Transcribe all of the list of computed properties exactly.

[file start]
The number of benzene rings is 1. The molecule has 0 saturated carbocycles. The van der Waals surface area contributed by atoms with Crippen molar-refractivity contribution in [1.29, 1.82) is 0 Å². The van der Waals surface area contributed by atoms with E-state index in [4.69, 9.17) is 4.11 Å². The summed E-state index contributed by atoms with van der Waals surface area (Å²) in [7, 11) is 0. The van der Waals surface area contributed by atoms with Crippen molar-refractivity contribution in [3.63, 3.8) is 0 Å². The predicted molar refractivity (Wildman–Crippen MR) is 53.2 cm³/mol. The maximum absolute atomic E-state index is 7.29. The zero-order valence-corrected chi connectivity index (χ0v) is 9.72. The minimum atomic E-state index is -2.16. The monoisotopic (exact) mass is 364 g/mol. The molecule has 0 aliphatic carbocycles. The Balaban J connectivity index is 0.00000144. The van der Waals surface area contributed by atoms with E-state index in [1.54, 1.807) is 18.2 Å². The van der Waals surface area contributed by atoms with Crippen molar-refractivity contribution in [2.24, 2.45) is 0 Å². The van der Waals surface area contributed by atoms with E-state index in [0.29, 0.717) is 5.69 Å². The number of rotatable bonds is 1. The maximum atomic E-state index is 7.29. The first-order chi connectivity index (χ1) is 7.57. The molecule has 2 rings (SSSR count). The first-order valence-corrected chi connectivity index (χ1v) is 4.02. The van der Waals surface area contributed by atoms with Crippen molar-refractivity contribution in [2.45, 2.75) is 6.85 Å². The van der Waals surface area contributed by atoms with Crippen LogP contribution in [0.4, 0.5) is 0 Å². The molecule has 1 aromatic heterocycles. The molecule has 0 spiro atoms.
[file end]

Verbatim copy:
The number of benzene rings is 1. The molecule has 0 saturated carbocycles. The van der Waals surface area contributed by atoms with Crippen molar-refractivity contribution in [1.29, 1.82) is 0 Å². The van der Waals surface area contributed by atoms with E-state index in [4.69, 9.17) is 4.11 Å². The summed E-state index contributed by atoms with van der Waals surface area (Å²) in [7, 11) is 0. The van der Waals surface area contributed by atoms with Crippen molar-refractivity contribution in [3.63, 3.8) is 0 Å². The predicted molar refractivity (Wildman–Crippen MR) is 53.2 cm³/mol. The maximum absolute atomic E-state index is 7.29. The zero-order valence-corrected chi connectivity index (χ0v) is 9.72. The minimum atomic E-state index is -2.16. The monoisotopic (exact) mass is 364 g/mol. The molecule has 0 aliphatic carbocycles. The Balaban J connectivity index is 0.00000144. The van der Waals surface area contributed by atoms with E-state index in [1.54, 1.807) is 18.2 Å². The van der Waals surface area contributed by atoms with Crippen molar-refractivity contribution in [2.24, 2.45) is 0 Å². The van der Waals surface area contributed by atoms with E-state index in [0.29, 0.717) is 5.69 Å². The number of rotatable bonds is 1. The maximum atomic E-state index is 7.29. The first-order chi connectivity index (χ1) is 7.57. The molecule has 2 rings (SSSR count). The first-order valence-corrected chi connectivity index (χ1v) is 4.02. The van der Waals surface area contributed by atoms with Crippen molar-refractivity contribution in [2.45, 2.75) is 6.85 Å². The van der Waals surface area contributed by atoms with Crippen LogP contribution in [0.4, 0.5) is 0 Å². The molecule has 1 aromatic heterocycles. The molecule has 0 spiro atoms.